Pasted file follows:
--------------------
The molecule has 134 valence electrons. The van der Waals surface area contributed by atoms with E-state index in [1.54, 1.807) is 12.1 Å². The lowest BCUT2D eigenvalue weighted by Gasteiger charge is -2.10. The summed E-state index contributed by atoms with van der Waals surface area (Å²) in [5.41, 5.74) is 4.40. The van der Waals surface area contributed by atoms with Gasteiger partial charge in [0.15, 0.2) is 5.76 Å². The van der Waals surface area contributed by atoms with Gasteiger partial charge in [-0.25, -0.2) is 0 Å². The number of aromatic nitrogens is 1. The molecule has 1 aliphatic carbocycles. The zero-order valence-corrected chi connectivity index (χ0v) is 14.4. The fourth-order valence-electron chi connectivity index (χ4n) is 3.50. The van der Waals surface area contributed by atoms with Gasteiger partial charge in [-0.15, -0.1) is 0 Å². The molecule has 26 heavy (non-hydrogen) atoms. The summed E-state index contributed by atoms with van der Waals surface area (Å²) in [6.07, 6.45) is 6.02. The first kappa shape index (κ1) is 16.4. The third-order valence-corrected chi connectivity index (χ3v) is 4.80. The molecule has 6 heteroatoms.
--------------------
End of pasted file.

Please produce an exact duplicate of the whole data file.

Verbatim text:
The molecule has 134 valence electrons. The van der Waals surface area contributed by atoms with E-state index in [1.54, 1.807) is 12.1 Å². The lowest BCUT2D eigenvalue weighted by Gasteiger charge is -2.10. The summed E-state index contributed by atoms with van der Waals surface area (Å²) in [5.41, 5.74) is 4.40. The van der Waals surface area contributed by atoms with Gasteiger partial charge in [0.15, 0.2) is 5.76 Å². The van der Waals surface area contributed by atoms with Gasteiger partial charge in [-0.25, -0.2) is 0 Å². The number of aromatic nitrogens is 1. The molecule has 1 aliphatic carbocycles. The zero-order valence-corrected chi connectivity index (χ0v) is 14.4. The fourth-order valence-electron chi connectivity index (χ4n) is 3.50. The van der Waals surface area contributed by atoms with Gasteiger partial charge in [-0.15, -0.1) is 0 Å². The molecule has 26 heavy (non-hydrogen) atoms. The summed E-state index contributed by atoms with van der Waals surface area (Å²) in [6.07, 6.45) is 6.02. The first kappa shape index (κ1) is 16.4. The third-order valence-corrected chi connectivity index (χ3v) is 4.80. The molecule has 6 heteroatoms.